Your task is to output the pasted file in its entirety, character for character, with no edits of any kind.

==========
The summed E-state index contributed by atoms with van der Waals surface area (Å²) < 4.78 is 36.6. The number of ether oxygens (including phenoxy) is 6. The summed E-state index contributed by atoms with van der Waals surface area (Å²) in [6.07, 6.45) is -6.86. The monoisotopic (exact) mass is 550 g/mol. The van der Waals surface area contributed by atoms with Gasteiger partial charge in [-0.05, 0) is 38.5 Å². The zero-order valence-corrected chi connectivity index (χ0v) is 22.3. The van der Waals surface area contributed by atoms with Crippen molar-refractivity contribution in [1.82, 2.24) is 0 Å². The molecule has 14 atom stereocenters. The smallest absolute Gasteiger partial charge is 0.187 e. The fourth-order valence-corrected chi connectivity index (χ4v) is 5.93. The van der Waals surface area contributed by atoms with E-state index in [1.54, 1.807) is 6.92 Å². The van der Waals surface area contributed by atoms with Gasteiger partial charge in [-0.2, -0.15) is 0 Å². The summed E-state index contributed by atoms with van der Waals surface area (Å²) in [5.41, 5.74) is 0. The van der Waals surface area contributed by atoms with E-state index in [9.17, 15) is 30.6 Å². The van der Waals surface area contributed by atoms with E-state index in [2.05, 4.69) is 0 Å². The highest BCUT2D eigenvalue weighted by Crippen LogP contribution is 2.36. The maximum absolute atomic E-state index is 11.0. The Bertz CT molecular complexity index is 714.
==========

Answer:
The summed E-state index contributed by atoms with van der Waals surface area (Å²) < 4.78 is 36.6. The number of ether oxygens (including phenoxy) is 6. The summed E-state index contributed by atoms with van der Waals surface area (Å²) in [6.07, 6.45) is -6.86. The monoisotopic (exact) mass is 550 g/mol. The van der Waals surface area contributed by atoms with Gasteiger partial charge in [-0.05, 0) is 38.5 Å². The zero-order valence-corrected chi connectivity index (χ0v) is 22.3. The van der Waals surface area contributed by atoms with Crippen molar-refractivity contribution in [1.82, 2.24) is 0 Å². The molecule has 14 atom stereocenters. The smallest absolute Gasteiger partial charge is 0.187 e. The fourth-order valence-corrected chi connectivity index (χ4v) is 5.93. The van der Waals surface area contributed by atoms with E-state index in [1.54, 1.807) is 6.92 Å². The van der Waals surface area contributed by atoms with Gasteiger partial charge in [-0.2, -0.15) is 0 Å². The summed E-state index contributed by atoms with van der Waals surface area (Å²) in [5.41, 5.74) is 0. The van der Waals surface area contributed by atoms with E-state index in [9.17, 15) is 30.6 Å². The van der Waals surface area contributed by atoms with E-state index in [2.05, 4.69) is 0 Å². The highest BCUT2D eigenvalue weighted by Crippen LogP contribution is 2.36. The maximum absolute atomic E-state index is 11.0. The Bertz CT molecular complexity index is 714.